Many of you have committed to going Veg in some way for 2016. Yesterday I received an email with veg protein concerns from one of our clients. I gave her my quick take and told her I’d pass it on to Coach Jentry for more  insight. Today I was copied on this great email back from Jentry addressing the concerns. She did an amazing job efficiently detailing what you need to know about vegging out on protein, especially if eating veg is new to you. Thanks to Coach Jentry for her quick response, awesome insights and for being an all around gem! Enjoy the read, 🙂 Coach Michelle
…”That’s so exciting that you’re testing out the veg waters.  Michelle gave you a ton of great info., so just to piggy back on her points, don’t worry too much about protein or counting calories.  Protein is typically a major concern for people transitioning toward or diving into a plant-based diet.  But, in reality most of us (even plant-based vegans or vegetarians) get ample protein.  However, a lot of people are deficient in fiber, which is super important for health and satiety.  And, fiber is only found in plants.
Meat has protein, sure.  And, dairy has some protein and and fat (depending on which type).  But, they also have some considerable health risks.  Whereas, plants are virtually the best thing you can feed to your body, especially a hard-working, athletic body like yours!  I look at it this way, why would we go through an animal for nutrients when we can get those same nutrients through plants?  For instance, dairy has calcium only because dairy cows are fed calcium-rich grass and/or fortified food.  But, dark leafy greens such as kale, broccoli, and collard greens, and fortified plant milks (flax milk, almond, soy, etc.) are all rich in calcium.  To boot, they’re also free of saturated fat and cholesterol.
I think the best thing you can do is to start by crowding out your typical foods with more whole plant foods (foods closest to their original form).  Whole plant foods are nutrient-rich and calorie-poor, and they are packed with fiber, which means you can fill up on more of them than you would on meat/dairy/eggs.  Starting your day with a protein shake or fruit/veggie smoothie (with a plant-based protein powder added) is a great way to get piece of mind, when it comes to you protein intake.  But, don’t get too held up on that.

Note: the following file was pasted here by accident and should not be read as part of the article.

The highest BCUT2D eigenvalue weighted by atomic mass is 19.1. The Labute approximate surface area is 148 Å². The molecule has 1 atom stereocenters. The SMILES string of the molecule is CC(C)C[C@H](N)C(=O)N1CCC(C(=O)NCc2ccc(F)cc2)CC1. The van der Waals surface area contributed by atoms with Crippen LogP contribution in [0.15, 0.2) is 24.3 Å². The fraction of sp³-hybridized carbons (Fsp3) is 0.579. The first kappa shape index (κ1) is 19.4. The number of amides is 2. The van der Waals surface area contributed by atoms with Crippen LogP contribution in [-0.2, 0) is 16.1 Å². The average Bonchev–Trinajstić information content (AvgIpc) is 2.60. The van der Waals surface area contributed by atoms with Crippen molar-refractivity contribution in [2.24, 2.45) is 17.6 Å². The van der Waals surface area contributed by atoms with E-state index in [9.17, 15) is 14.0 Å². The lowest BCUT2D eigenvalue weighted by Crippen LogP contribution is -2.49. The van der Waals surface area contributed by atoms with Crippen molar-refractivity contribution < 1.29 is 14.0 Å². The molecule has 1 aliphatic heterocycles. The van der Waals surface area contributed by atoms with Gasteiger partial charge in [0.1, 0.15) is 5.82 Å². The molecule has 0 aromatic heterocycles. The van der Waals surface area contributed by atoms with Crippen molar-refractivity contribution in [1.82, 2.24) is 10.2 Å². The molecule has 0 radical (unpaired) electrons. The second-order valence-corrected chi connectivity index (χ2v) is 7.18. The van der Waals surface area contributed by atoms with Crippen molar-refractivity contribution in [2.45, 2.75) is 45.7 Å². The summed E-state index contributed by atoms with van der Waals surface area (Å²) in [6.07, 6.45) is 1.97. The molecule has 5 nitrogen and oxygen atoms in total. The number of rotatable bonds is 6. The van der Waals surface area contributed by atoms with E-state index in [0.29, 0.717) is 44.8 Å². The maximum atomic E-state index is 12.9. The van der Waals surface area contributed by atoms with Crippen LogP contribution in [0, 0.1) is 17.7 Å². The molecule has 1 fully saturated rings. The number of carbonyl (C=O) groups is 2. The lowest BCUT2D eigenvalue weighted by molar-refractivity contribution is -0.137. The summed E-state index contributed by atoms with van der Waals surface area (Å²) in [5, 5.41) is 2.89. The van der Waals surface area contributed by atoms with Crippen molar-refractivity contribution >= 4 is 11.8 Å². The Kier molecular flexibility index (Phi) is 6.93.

As for calories, I wouldn’t focus too much on restricting your calorie intake.  Instead, I suggest you incorporate leafy greens, fruits, legumes (beans, lentils), seeds (chia, flax, hemp), whole grains (brown/wild/black rice, quinoa), starchy vegetables (potatoes, yams, etc), and some nuts.  Keep refined oil, sugar, and flour to a minimum, if possible.  These foods have little to no health benefits (oils are much better in whole food form – avocados, nuts, seeds) and they are high in empty calories.  You can still have a little chicken or cheese here and there, and then as you progress, maybe try swapping dairy cheese out for Kite Hill Cheese and Yogurt (made from almonds) or Miyoko Schinner’s Cheese (also made from nuts).  Beyond Meat Chicken or Ground Beef is a good alternative to meat.  It has a meaty-like texture and it’s high in protein.  All of these products are available at Whole Foods and Beyond Meat is in Safeway, too.
Here are a few other resources for you, including great recipe ideas and nutrition/health info.
Recipes: (not all raw, but very veggie/fruit focused) (more flavor focused, so a little higher in fat, but still relatively healthy) (this women, Jill McKeever cracks me up and she has good, easy recipes for families)
Health/Nutrition resources and podcasts: (Dr. Gregor has great videos and a book – How Not to Die – centered around health and nutrition.  He takes a scientific, evidence-based approach)
If you’d like I’d be happy to chat with you, cook with you or shop with you to help if you have any questions or need guidance.  This is my favorite thing to do, so please feel free to reach out!
 All my best, Jentry”